Loan approval is an example of ML application. A computing system receives the loan application (i.e. input) and uses the applicant’s past data, such as income, credit history, and employment history to predict whether the loan can be repaid. Online ad placement is another example of how ML-based solutions can be used in the online advertising industry. Data like a user’s social media profile and browsing history are fed into the software. The software then learns from the input data using ML algorithms in the hidden layers and draws further insights from the user’s demographics and browsing history metadata. In the end, the software determines what types of advertisements the user will be interested in.

What is DL?

DL takes ML a step further – the system can learn from the real world and adjust its learning model automatically as it takes in new information. DL is usually done through neural networks. Different layers of systems are stacked together to mimic the function and structure of a human brain.

Chatbots, voice assistants such as Siri and Alexa, and facial recognition are samples of DL. Spoken words are captured by voice assistants through microphones. From there, DL systems analyze the context in which spoken words are captured in, compares them to the large datasets to find related phases, and then transforms the data into valuable insights.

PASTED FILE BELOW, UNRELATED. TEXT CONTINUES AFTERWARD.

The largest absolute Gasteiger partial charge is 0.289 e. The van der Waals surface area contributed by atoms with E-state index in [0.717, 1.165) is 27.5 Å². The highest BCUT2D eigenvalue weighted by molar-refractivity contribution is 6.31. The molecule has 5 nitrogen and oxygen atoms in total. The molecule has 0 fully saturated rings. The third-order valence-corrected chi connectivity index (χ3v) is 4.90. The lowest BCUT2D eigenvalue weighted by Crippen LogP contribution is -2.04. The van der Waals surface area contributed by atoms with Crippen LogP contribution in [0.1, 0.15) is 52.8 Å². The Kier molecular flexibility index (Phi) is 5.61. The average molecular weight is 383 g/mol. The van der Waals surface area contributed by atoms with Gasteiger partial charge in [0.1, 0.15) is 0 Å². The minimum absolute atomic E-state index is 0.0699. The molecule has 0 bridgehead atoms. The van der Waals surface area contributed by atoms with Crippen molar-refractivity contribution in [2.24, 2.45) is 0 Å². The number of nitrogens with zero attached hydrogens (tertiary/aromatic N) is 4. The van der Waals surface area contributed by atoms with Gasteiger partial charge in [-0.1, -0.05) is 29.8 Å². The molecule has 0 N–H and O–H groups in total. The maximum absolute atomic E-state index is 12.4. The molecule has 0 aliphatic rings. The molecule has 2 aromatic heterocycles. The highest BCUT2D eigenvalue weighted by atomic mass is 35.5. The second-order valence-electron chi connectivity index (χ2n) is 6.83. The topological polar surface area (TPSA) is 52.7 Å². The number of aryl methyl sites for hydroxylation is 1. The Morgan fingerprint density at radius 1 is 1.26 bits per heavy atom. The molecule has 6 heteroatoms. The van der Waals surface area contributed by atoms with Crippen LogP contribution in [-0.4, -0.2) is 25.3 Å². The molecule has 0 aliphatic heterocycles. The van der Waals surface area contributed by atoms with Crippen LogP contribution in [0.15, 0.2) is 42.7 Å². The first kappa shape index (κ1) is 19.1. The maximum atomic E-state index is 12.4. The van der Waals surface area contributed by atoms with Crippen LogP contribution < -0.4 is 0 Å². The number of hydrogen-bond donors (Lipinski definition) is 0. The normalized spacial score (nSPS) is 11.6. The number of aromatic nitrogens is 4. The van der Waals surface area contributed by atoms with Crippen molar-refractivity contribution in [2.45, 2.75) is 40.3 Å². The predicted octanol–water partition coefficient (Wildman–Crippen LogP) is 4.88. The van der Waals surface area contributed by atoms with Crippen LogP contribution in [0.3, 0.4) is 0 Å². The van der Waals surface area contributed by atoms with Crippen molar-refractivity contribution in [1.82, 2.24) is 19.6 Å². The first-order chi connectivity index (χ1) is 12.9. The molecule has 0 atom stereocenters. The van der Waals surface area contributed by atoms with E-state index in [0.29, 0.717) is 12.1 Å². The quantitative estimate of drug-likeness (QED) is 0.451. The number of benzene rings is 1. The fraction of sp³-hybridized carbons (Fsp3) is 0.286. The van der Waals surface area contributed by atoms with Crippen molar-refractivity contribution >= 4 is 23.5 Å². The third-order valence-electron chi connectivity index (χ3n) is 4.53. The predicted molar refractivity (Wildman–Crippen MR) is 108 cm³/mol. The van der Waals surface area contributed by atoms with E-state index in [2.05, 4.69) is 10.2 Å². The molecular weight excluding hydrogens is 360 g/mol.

What’s Next?

In the next sections, we will focus on how these AI technologies can be applied to the management consulting industry and what the implications are for the consulting world.

Further Readings:

Garbade, Michael J. “Clearing the Confusion: AI vs Machine Learning vs Deep Learning Differences.” Medium, September 14, 2018. [https://towardsdatascience.com/clearing-the-confusion-ai-vs-machine-learning-vs-deep-learning-differences-fce69b21d5eb].

Gesing, B., Peterson, S.J., and Mchelsen, D. “Artificial Intelligence in Logistics.” DHL Customer Solutions &Innovation (2018). [http://www.globalhha.com/doclib/data/upload/doc_con/5e50c53c5bf67.pdf].

Jajal, Tannya D. “Distinguishing between Narrow AI, General AI and Super AI.” Medium, May 21, 2018. [https://medium.com/@tjajal/distinguishing-between-narrow-ai-general-ai-and-super-ai-a4bc44172e22].

Marr, Bernard. “The Key Definitions Of Artificial Intelligence (AI) That Explain Its Importance.” Forbes, February 14, 2018. [https://www.forbes.com/sites/bernardmarr/2018/02/14/the-key-definitions-of-artificial-intelligence-ai-that-explain-its-importance/#570700e24f5d].

MC.AI, “Deep Introduction to Artificial Intelligence”, September 28, 2018.

Wei, Bobby Lee Chun. “RPA & AI (UiPath and Machine learning).” Medium, December 5, 2019. [https://medium.com/swlh/rpa-ai-uipath-and-machine-learning-8953d9a7c721].


Cocoa Gao